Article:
Tuesday, 7 July 2015

HRPT Satellite 7 July 2015

I had to post the following image because with clear skies it really paints the picture of ice state in the Pacific sector of the Arctic Ocean. Ice state is excellent for significant losses this year, a re-run of 2013 and 2014 looks very unlikely.

Click the image to enlarge.

Image from Environment Canada HRPT visible.

Having posted this, I have been driven to carry on with some more data...

Above this region temperatures are rising as warm air is drawn in.

Image from Wetterzentrale.

And Neil asks over at Neven's Blog about the drop in concentration shown in Bremen plost for the Chukchi Sea.

Normally I'd say wait  few days, but this could actually be real and not due to weather fooling the sensors, for a start the sky is clear, and in favour of actual ice loss the air is warm, and winds are northwards over this region.

The Peripheral Seas or the Arctic Ocean Basin are the Beaufort Sea, Chukchi Sea, the East Siberian Sea, and the Laptev Sea. They are shown in the graphic below highlighted in red.

I have given myself until Friday to decide whether I will enter a revised prediction for July's SIPN.


dreessen said...

Chris, given the areas of rather significant heat in the Arctic right now, where do you see the September minimum possibly ending up?

Nightvid said...

It's Friday :)

Chris Reynolds said...

Dreesen, Nightvid,

Beaufort is hard to call, compactness, extent and area are falling at an average rate. I suspect we'll see a persistent low concentration state that will hold up extent. This is because of MYI in the region. The early decline of Beaufort slowed when the ice edge hit the thicker ice in HYCOM, it is proving to be quite an impediment, and I suspect a state similar to ESS in 2010 will develop.

Chukchi is suffering a rout. More about that in an upcoming post.

ESS is falling at faster rates than usual for early July.

Laptev is behaving fairly normally for early July.

Kara is well ahead of the pack and over halfway towards melt out.

CAA compactness is low, extent is falling.

Central compactness is at the low end for early July. Extent won't do much until early August, area is falling but it is too early to say how it will pan out.

I had an email from Brit at ARCUS asking what I wanted to do with regards a forecast for this September. I said they could post the same prediction as my June submission based on April PIOMAS data, but they will add the following statement I sent to them.

"I hadn't intended to submit for July and August, my expectation is now lower than my June submission (bottom half of my range, possibly lower), this is largely based on ice state (PIOMAS/US Navy model thickness, and extent, area, compactness anomalies) in the peripheral seas of the Arctic Ocean Basin (Beaufort round to Laptev). However the prediction based on April volume is intended as a test of April thickness/volume role in September extent. As such it can stand for both July and August without amendment."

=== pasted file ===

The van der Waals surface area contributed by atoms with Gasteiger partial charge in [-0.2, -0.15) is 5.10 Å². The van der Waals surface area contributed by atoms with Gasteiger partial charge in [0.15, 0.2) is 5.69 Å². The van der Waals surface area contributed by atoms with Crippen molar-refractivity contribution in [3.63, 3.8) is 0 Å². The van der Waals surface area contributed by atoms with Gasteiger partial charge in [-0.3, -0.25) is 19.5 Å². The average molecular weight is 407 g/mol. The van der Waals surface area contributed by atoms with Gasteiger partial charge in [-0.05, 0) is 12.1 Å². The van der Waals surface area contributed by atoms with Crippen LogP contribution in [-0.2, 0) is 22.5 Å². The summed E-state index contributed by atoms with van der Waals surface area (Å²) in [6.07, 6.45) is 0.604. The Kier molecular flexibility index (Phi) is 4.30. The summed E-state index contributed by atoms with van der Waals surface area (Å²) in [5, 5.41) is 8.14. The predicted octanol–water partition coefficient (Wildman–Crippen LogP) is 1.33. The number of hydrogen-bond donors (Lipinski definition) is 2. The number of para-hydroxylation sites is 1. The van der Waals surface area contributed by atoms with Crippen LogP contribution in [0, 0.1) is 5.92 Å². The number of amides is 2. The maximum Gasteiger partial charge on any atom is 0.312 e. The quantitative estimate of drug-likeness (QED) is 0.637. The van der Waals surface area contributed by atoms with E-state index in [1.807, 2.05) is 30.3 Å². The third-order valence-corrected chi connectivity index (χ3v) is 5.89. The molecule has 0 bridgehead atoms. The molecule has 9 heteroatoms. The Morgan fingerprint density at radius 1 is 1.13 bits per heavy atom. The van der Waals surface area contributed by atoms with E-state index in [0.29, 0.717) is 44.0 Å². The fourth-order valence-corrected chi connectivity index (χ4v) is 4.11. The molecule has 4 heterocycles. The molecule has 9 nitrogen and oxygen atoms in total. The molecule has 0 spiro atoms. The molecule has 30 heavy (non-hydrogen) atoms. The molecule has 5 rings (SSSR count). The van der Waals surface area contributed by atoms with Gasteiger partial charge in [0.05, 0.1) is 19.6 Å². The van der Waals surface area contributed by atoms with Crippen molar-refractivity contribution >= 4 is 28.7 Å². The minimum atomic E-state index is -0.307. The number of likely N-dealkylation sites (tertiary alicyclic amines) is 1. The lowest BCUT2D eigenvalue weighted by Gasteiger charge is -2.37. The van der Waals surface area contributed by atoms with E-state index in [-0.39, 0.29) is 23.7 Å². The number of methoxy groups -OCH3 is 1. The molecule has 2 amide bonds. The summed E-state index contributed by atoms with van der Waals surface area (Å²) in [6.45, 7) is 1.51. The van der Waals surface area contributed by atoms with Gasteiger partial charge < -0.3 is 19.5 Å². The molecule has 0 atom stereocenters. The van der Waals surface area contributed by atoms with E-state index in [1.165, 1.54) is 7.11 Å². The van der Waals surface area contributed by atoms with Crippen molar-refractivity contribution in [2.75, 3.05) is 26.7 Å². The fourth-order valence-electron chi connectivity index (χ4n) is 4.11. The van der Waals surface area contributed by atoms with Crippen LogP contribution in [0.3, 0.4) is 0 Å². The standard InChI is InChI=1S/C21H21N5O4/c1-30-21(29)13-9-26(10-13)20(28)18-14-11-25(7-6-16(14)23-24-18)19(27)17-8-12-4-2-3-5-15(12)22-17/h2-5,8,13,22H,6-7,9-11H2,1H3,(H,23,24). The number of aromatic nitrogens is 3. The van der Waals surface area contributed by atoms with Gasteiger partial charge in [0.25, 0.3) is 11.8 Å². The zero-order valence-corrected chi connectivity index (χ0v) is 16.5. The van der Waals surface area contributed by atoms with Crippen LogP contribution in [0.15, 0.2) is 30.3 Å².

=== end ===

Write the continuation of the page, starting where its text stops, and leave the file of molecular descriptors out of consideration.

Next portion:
dreessen said...

So, I'll take that as an indication that it won't come very close to 2012 minimum extent. Just one last question before I leave you alone for a while, Chris. What's your take on A4Real's latest post? http://megiddo666.apocalypse4real-globalmethanetracking.com/2015/07/global-mean-atmospheric-methane-breaks.html

I tend to this it's just part of an upward trend in methane concentrations. Nothing too too worrying I think.

Chris Reynolds said...


Interesting, I didn't know s/he had a blog.

To quote:
"What is very troubling is that the July 8, 2015 reading is 23 ppbv above July 8, 2014 and 30 ppbv above July 8, 2013"

At around 1800ppb, those are increases of the order of 1 to 2%, but I don't know if they are outside of the estimated uncertainty - can't find information on that.

I also cannot see a link in that post to numerical methane data. I have asked what the source is.

dreessen said...

Hey Chris,
It's also worth noting that it's just a spike for that particular time period, and considering that the mean rate around November was close to 1825 ppb, it may not be abnormal. I tend to think the increase over the past two years is due to the wildfires (including in tundra) and increased fracking. Am I totally off the mark in thinking that?

Chris Reynolds said...


Both inadvertent human emissions (e.g. fracking) and fires will play a role. But I agree that what counts is the trend, not blips.

Of course even fracking released methane adds to the problem of AGW, even if it is a small impact, it's an impact in the wrong direction.

Dreessen said...

True, but the trend a4real points to is probably not consistent with rapid hydrate release?

Chris Reynolds said...

Well the SLR rise at present isn't consistent with a massive increase in SLR over this century, but that doesn't mean it rules out further massive increases.

A4R has replied, the numeric data is simply what s/he has recorded from the mean stated on the images.

dreessen said...

The CH4 trend s/he is highlighting is a tough one to figure out. If you couple that with the levels measured at the NOAA stations, it's clear there's an acceleration in 2014-15, but not consistent with rapid hydrate release. If that were happening, it would literally be off the charts.

dreessen said...

By SLR, I assume you mean the CH4, right?